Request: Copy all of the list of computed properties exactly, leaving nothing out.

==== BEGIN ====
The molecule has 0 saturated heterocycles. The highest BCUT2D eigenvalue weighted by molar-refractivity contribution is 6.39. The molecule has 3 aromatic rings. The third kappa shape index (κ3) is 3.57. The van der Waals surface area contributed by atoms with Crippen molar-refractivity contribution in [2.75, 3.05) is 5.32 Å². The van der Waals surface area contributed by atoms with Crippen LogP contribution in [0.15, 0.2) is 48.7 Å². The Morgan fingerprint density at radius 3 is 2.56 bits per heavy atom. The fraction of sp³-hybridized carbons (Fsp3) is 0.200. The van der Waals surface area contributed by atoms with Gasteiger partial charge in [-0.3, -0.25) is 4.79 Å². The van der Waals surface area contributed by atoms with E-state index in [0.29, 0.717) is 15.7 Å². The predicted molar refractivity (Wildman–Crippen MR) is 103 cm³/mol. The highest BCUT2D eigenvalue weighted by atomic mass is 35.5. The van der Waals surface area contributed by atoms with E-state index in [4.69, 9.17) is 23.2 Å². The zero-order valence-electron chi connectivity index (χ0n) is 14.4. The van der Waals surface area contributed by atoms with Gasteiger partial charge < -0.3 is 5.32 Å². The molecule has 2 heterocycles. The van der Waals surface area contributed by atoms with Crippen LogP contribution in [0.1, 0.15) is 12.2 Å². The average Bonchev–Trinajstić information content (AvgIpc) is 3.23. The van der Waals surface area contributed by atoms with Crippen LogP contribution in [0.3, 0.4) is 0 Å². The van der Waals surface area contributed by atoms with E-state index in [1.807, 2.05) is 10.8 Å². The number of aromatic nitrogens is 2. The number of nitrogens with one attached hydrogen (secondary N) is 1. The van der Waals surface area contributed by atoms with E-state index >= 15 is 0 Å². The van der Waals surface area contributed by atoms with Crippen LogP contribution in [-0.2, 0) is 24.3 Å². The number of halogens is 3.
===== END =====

The molecule has 0 saturated heterocycles. The highest BCUT2D eigenvalue weighted by molar-refractivity contribution is 6.39. The molecule has 3 aromatic rings. The third kappa shape index (κ3) is 3.57. The van der Waals surface area contributed by atoms with Crippen molar-refractivity contribution in [2.75, 3.05) is 5.32 Å². The van der Waals surface area contributed by atoms with Crippen LogP contribution in [0.15, 0.2) is 48.7 Å². The Morgan fingerprint density at radius 3 is 2.56 bits per heavy atom. The fraction of sp³-hybridized carbons (Fsp3) is 0.200. The van der Waals surface area contributed by atoms with Gasteiger partial charge in [-0.3, -0.25) is 4.79 Å². The van der Waals surface area contributed by atoms with E-state index in [0.29, 0.717) is 15.7 Å². The predicted molar refractivity (Wildman–Crippen MR) is 103 cm³/mol. The highest BCUT2D eigenvalue weighted by atomic mass is 35.5. The van der Waals surface area contributed by atoms with E-state index in [4.69, 9.17) is 23.2 Å². The zero-order valence-electron chi connectivity index (χ0n) is 14.4. The van der Waals surface area contributed by atoms with Gasteiger partial charge < -0.3 is 5.32 Å². The molecule has 2 heterocycles. The van der Waals surface area contributed by atoms with Crippen LogP contribution in [0.1, 0.15) is 12.2 Å². The average Bonchev–Trinajstić information content (AvgIpc) is 3.23. The van der Waals surface area contributed by atoms with Crippen LogP contribution in [0.3, 0.4) is 0 Å². The van der Waals surface area contributed by atoms with E-state index in [1.807, 2.05) is 10.8 Å². The number of aromatic nitrogens is 2. The number of nitrogens with one attached hydrogen (secondary N) is 1. The van der Waals surface area contributed by atoms with E-state index >= 15 is 0 Å². The van der Waals surface area contributed by atoms with Crippen LogP contribution in [-0.2, 0) is 24.3 Å². The number of halogens is 3.